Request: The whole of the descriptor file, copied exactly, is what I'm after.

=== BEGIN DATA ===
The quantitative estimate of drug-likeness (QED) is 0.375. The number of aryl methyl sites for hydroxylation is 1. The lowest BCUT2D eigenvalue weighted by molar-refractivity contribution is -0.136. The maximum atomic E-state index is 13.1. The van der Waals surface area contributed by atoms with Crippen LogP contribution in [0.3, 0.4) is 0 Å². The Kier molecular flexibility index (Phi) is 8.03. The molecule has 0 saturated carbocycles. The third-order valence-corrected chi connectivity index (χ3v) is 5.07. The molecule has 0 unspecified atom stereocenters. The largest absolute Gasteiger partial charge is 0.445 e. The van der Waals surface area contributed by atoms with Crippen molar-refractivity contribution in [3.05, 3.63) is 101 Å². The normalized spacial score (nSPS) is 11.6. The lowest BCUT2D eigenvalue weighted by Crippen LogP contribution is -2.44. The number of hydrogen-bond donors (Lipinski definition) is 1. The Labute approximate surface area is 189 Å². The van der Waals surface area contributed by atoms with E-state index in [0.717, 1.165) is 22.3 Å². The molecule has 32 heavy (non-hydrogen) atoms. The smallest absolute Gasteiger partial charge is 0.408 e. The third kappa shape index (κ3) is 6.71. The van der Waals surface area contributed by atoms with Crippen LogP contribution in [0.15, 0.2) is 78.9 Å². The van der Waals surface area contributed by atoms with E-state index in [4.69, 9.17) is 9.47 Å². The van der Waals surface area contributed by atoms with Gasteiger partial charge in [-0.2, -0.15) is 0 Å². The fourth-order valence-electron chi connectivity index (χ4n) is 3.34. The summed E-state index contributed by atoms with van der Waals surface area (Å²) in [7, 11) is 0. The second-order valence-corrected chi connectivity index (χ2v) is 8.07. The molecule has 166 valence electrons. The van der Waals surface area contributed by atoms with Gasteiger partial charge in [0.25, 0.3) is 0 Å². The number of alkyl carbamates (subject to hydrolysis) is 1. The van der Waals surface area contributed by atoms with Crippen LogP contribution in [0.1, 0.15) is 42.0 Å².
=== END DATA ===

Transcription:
The quantitative estimate of drug-likeness (QED) is 0.375. The number of aryl methyl sites for hydroxylation is 1. The lowest BCUT2D eigenvalue weighted by molar-refractivity contribution is -0.136. The maximum atomic E-state index is 13.1. The van der Waals surface area contributed by atoms with Crippen LogP contribution in [0.3, 0.4) is 0 Å². The Kier molecular flexibility index (Phi) is 8.03. The molecule has 0 saturated carbocycles. The third-order valence-corrected chi connectivity index (χ3v) is 5.07. The molecule has 0 unspecified atom stereocenters. The largest absolute Gasteiger partial charge is 0.445 e. The van der Waals surface area contributed by atoms with Crippen molar-refractivity contribution in [3.05, 3.63) is 101 Å². The normalized spacial score (nSPS) is 11.6. The lowest BCUT2D eigenvalue weighted by Crippen LogP contribution is -2.44. The number of hydrogen-bond donors (Lipinski definition) is 1. The Labute approximate surface area is 189 Å². The van der Waals surface area contributed by atoms with E-state index in [0.717, 1.165) is 22.3 Å². The molecule has 32 heavy (non-hydrogen) atoms. The smallest absolute Gasteiger partial charge is 0.408 e. The third kappa shape index (κ3) is 6.71. The van der Waals surface area contributed by atoms with Crippen LogP contribution in [0.15, 0.2) is 78.9 Å². The van der Waals surface area contributed by atoms with E-state index in [4.69, 9.17) is 9.47 Å². The van der Waals surface area contributed by atoms with Gasteiger partial charge in [-0.2, -0.15) is 0 Å². The fourth-order valence-electron chi connectivity index (χ4n) is 3.34. The summed E-state index contributed by atoms with van der Waals surface area (Å²) in [7, 11) is 0. The second-order valence-corrected chi connectivity index (χ2v) is 8.07. The molecule has 166 valence electrons. The van der Waals surface area contributed by atoms with Gasteiger partial charge in [0.25, 0.3) is 0 Å². The number of alkyl carbamates (subject to hydrolysis) is 1. The van der Waals surface area contributed by atoms with Crippen LogP contribution in [0.1, 0.15) is 42.0 Å².